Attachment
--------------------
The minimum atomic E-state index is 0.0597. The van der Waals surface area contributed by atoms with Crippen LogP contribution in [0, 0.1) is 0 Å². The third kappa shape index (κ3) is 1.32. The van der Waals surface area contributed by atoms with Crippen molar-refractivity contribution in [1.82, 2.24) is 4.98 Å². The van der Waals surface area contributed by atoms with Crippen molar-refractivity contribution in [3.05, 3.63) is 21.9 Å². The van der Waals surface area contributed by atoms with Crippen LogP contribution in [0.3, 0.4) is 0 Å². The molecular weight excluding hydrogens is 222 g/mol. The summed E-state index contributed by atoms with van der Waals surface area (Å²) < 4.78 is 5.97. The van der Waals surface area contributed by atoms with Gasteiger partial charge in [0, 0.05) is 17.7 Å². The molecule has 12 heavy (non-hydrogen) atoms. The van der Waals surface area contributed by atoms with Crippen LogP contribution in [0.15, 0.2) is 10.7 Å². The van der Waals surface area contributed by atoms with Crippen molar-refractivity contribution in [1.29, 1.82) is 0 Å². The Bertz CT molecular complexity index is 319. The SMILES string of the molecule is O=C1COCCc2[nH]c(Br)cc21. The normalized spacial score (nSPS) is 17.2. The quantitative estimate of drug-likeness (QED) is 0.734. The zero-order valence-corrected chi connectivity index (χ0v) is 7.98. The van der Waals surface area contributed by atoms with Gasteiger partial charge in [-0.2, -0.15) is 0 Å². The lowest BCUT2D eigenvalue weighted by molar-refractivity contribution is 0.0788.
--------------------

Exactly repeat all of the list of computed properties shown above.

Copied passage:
The minimum atomic E-state index is 0.0597. The van der Waals surface area contributed by atoms with Crippen LogP contribution in [0, 0.1) is 0 Å². The third kappa shape index (κ3) is 1.32. The van der Waals surface area contributed by atoms with Crippen molar-refractivity contribution in [1.82, 2.24) is 4.98 Å². The van der Waals surface area contributed by atoms with Crippen molar-refractivity contribution in [3.05, 3.63) is 21.9 Å². The van der Waals surface area contributed by atoms with Crippen LogP contribution in [0.3, 0.4) is 0 Å². The molecular weight excluding hydrogens is 222 g/mol. The summed E-state index contributed by atoms with van der Waals surface area (Å²) < 4.78 is 5.97. The van der Waals surface area contributed by atoms with Gasteiger partial charge in [0, 0.05) is 17.7 Å². The molecule has 12 heavy (non-hydrogen) atoms. The van der Waals surface area contributed by atoms with Crippen LogP contribution in [0.15, 0.2) is 10.7 Å². The van der Waals surface area contributed by atoms with Crippen molar-refractivity contribution in [1.29, 1.82) is 0 Å². The Bertz CT molecular complexity index is 319. The SMILES string of the molecule is O=C1COCCc2[nH]c(Br)cc21. The normalized spacial score (nSPS) is 17.2. The quantitative estimate of drug-likeness (QED) is 0.734. The zero-order valence-corrected chi connectivity index (χ0v) is 7.98. The van der Waals surface area contributed by atoms with Gasteiger partial charge in [-0.2, -0.15) is 0 Å². The lowest BCUT2D eigenvalue weighted by molar-refractivity contribution is 0.0788.